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Increase Your Influence at Work

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Increase Your Influence at Work


15 min read
10 take-aways
Audio & text

What's inside?

How to navigate the tricky shoals of workplace power struggles

Editorial Rating



  • Applicable


In simple, straightforward prose, business authors Perry McIntosh and Richard A. Luecke define a clear, easily implemented program for gaining and keeping influence at work. This book, part of the Work Smart series, reads quickly. Its tactics and techniques are memorable and not difficult to put into practice. To maintain their rapid pace, the authors keep examples to a minimum, and those they include do a good job of illuminating their strategies. McIntosh and Luecke propose methods anyone can understand and retain, and even provide a moral primer to guide readers who might go astray in an overenthusiastic pursuit of influence. That the authors take great care to refer to readers and examples alike by both “he” and “she” proves how attuned they are to their own advice and to the exigencies of the modern workplace. Even though some introductory ideas reappear in similar form in the later chapters, getAbstract recommends this book to those who crave more power, influence and advancement at their jobs. And who doesn’t?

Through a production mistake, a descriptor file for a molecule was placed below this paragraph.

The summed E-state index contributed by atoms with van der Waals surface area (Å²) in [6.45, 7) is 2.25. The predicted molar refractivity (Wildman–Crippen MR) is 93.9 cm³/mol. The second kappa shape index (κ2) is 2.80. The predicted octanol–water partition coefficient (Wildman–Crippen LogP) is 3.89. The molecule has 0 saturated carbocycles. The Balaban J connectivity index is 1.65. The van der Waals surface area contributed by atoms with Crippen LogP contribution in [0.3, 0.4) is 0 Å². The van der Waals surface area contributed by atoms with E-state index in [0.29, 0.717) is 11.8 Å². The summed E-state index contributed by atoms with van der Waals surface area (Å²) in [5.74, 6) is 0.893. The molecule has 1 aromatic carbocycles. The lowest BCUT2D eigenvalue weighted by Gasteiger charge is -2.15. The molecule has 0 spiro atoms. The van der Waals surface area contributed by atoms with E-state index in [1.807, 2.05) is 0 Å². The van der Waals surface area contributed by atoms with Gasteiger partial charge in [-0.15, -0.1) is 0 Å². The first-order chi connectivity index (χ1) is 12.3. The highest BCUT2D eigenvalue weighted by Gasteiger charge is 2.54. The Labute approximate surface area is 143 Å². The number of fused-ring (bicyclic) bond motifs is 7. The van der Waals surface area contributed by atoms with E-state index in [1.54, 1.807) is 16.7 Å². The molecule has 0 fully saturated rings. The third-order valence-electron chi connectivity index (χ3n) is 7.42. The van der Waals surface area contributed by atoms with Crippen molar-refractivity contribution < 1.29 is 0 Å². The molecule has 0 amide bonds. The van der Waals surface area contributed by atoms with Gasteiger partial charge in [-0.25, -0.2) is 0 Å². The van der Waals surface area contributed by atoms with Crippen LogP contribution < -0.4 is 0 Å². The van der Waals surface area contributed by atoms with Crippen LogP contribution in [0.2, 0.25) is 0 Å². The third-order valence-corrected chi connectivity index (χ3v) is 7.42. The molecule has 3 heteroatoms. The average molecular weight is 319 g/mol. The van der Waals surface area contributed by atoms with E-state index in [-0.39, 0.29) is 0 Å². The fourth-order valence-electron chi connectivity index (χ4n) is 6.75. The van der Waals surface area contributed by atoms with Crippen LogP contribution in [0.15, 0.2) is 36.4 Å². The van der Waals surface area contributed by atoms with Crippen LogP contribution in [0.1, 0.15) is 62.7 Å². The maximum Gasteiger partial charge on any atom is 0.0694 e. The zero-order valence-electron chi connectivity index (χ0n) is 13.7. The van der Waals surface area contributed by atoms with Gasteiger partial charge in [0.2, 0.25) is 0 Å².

“Power, Influence and Persuasion”

Anointed power means little in the workplace. A title alone, however grand, does not make people obey the titleholder. People all want power, influence and persuasion, but they don’t like to have those forces brought to bear on them. Orders won’t make staffers work better. They have to want to improve.

Power springs from many sources. Influence and persuasion are two ways to get it. Influence gets you what you want without having to order anybody to do anything. Persuasion differs from influence in that persuasion is “merely a tool” in the service of influence. Persuasion “enlists logical or emotional affect the beliefs and behaviors of others.” The most intelligent, effective holders of power understand that they do not want to be seen as wielding on obvious cudgel. For instance, crucial technical knowledge can grant a worker more “real” power than his or her manager has, but the smart worker would never tell the manager that outright.

Influence Basics

Behavior that proves your “trustworthiness, reliability and assertiveness” is the basis of influence. Alone, these traits won’t earn power for you, but you...

About the Authors

Business authors Perry McIntosh and Richard A. Luecke co-wrote The Busy Manager’s Guide to Delegation.

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